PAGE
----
COVID-19 has continued to have an impact on consumer spend and payment methods, albeit to a lesser extent than during the first lockdown. While spending has generally decreased overall, there are a small proportion of cardholders who have increased debit and credit usage in the past 30 days as online shopping became more prevalent. Cash usage continues to show the greatest reductions, though a bit less extreme than W2-20, likely due to channel changes and hygiene concerns.
Auriemma’s data reflects reporting in UK Finance’s latest Card Spending Update, which also shows that those spending less on cards are doing so because they are spending less in general, while those spending more have increased their online shopping.
Issuers of T&E cards may need to refresh their value proposition to keep cardholders engaged with their card as the travel industry continues to be impacted by COVID-19. According to Auriemma’s latest research, credit cardholders are willing to wait longer to redeem their rewards if doing so would increase their point’s value. This is especially true of T&E cardholders who can redeem them for high values and may not have had the opportunity to do so in recent months.
Though there continues to be notable interest in monthly instalment plans, Auriemma’s research saw a 16 percentage point drop between W1-20 and W2-20, likely due to uncertainty around cardholder’s financial future.
With COVID-19 still threatening some cardholder’s future earning potential, many may be hesitant to commit to ongoing payments.
Though only about one-quarter of credit cardholders say they were offered 0% APR on new purchases (24%) and/or reduced APR on new purchases (22%) during the last 3 months of the COVID-19 pandemic, the observed take rates were high.
About half of those offered accepted, and many used their card more as a result—77% who accepted the 0% offer, and 66% who accepted the reduced APR offer, said they used the card more than typical after receiving the offer.
High-traffic, high-density businesses will likely struggle as business start to reopen following COVID-19 closures. Nearly half of cardholder don’t see themselves going to gyms, bars, or sporting events in the near future, and many of those who frequented various businesses prior to COVID-19 say they expect to go to those businesses less once they reopen.
According to Auriemma’s in-depth interviews with consumers, many anticipate a long road ahead before things return to normal, if ever.
Over one-quarter say COVID-19 has made them more likely to enroll in an installment plan and more cardholders are taking advantage of these options, particularly in-store (compared to Q4-19).
Issuers have done a number of things over the course of 2020 to help cardholders through these uncertain times. About two-in-five cardholders say they were offered at least 1 of 5 tested payment accommodation in the past 6 months. And the take rate among those offered is high—most accepted the payment accommodation they were offered.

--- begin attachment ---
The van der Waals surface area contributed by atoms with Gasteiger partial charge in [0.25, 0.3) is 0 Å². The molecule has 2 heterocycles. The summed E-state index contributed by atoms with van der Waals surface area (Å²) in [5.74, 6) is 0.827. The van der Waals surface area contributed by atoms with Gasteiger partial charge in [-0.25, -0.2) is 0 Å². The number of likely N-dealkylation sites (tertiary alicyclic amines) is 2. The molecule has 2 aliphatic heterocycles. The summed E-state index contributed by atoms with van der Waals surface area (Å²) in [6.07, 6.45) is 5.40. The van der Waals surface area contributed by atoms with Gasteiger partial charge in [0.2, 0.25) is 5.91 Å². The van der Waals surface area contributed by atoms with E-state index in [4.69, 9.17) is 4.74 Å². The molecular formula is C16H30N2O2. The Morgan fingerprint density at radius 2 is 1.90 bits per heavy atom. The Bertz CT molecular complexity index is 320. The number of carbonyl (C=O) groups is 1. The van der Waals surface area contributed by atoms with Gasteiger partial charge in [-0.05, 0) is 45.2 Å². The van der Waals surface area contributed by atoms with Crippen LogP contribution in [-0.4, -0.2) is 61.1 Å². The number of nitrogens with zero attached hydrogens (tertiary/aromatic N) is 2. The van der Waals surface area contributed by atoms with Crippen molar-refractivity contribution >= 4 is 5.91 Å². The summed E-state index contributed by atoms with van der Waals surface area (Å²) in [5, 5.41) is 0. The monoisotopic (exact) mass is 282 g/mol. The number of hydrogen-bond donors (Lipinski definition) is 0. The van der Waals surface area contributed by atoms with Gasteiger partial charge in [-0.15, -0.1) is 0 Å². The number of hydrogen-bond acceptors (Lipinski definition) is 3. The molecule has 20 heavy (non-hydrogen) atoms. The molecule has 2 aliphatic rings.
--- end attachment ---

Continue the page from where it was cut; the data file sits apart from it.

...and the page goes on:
According to Auriemma’s in-depth interviews with consumers, many have used different merchants, brands, and purchase channels than typical because of COVID-19.
COVID-19 has not only changed how consumers shop, but also where they shop. Nearly two-thirds (64%) of cardholders say they have become more willing to try new ways to shop. And 40% of recent online shoppers have tried shopping with new merchants since the COVID-19 outbreak.
Many cardholders said stores they regularly shop at were out of many items, that they needed to switch from their preferred brand to purchase an item they needed, and that they have visited stores they don’t normally shop at to find what they need.
62% of cardholders are shopping online more than usual due to COVID-19, with some buying cleaning supplies, toiletries, and groceries for the first time via the channel as a result.
And although consumers have historically preferred in-store shopping for groceries (and most still do), a notable 31% say they prefer using digital channels (i.e., websites, mobile apps) to make grocery purchases.
64% of those charged a missed payment fee on their credit card had the fee waived. Few (8%) report missing credit card payments because of COVID-19, but these figures increase dramatically when looking at revolvers (16%) and sub-prime/near prime cardholders (23%).
Sub-prime cardholders are more likely to report high levels of concern about their personal finances, and reasonably so. These individuals are disproportionately impacted by the COVID-19 pandemic—notably higher proportions are missing credit card, bill, or loan payments as a result.